Deciding that you are going to go through a jury trial to resolve your criminal matter is a big step. You must be sure you are prepared. One way to do this is by gaining a bit of understanding about trials in general. Once you have this information, you can talk to your defense attorney about specific questions you have about your case.
There are six phases that defendants encounter during a criminal trial. Here's an overview of what you should expect during each.
Jury selection: The defense attorney and the prosecutor sort through the jury pool to find jurors to sit on the panel for the case. There are also alternate jurors chosen during this process. Either side can challenge potential jurors. There are many reasons for each side to exclude jurors, so this must be considered carefully because some exclusions are only available for them to use a certain number of times. The goal is to have a jury that represents a cross section of the community and that is unbiased.
Both opening statements: Each side will give an opening statement that provides a summary of its position. There is no evidence presented during this phase of the trial. Typically, the prosecutor will give their statement first and then the defense will follow.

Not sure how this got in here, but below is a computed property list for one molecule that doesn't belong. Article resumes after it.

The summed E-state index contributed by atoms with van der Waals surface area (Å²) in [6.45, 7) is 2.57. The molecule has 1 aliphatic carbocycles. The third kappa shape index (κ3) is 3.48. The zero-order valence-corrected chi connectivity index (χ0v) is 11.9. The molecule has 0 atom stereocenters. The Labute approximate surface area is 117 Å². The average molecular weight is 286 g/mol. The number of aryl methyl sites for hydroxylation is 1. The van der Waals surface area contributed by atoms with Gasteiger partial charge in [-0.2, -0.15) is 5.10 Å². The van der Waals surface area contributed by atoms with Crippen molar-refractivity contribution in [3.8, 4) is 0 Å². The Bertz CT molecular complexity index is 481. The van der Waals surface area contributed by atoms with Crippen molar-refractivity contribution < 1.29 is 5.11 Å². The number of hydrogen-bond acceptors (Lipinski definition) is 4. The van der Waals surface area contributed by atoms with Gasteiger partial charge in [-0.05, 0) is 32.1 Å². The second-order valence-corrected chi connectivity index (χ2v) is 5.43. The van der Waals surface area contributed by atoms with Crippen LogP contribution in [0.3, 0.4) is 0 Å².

Testimony and cross examinations: This is the main phase of the trial. Both sides can call witnesses to the stand and present evidence. The other side can then come to cross examine what is presented. Generally, the goal of the defense is to poke holes in what the prosecution is claiming so that there is reasonable doubt about the claims being made against the defendant.
Closing arguments: Each side sums up their case and reviews evidence and testimony that backs up their claims. This is the final chance for both sides to remind the jury of what they feel they have shown. It is also the last opportunity that the defense has to discuss why there is reasonable doubt regarding the prosecutor's claims.
Instructions to the jury: The judge addresses the jury during this phase of the trial. They are given the legal information necessary to decide the case. This can include the legal definitions of the charges, as well as any other concepts that apply to the case. Most of the time, what constitutes reasonable doubt is covered.
Deliberation and reading of the verdict by the jury: The jury members will go into a room where they can discuss the case without anyone else being present. They can ask to review evidence and get answers to questions about legal definitions. The process can take as little as a few minutes or as long as many weeks. Once there is a verdict, the jury returns to open court where it is announced. If they can't reach a verdict, there may be a mistrial declared, which means the case can either go through another trial or be dismissed.
A jury trial is a serious matter. Any defendant considering this option for resolving their case should ensure they are prepared for what's involved.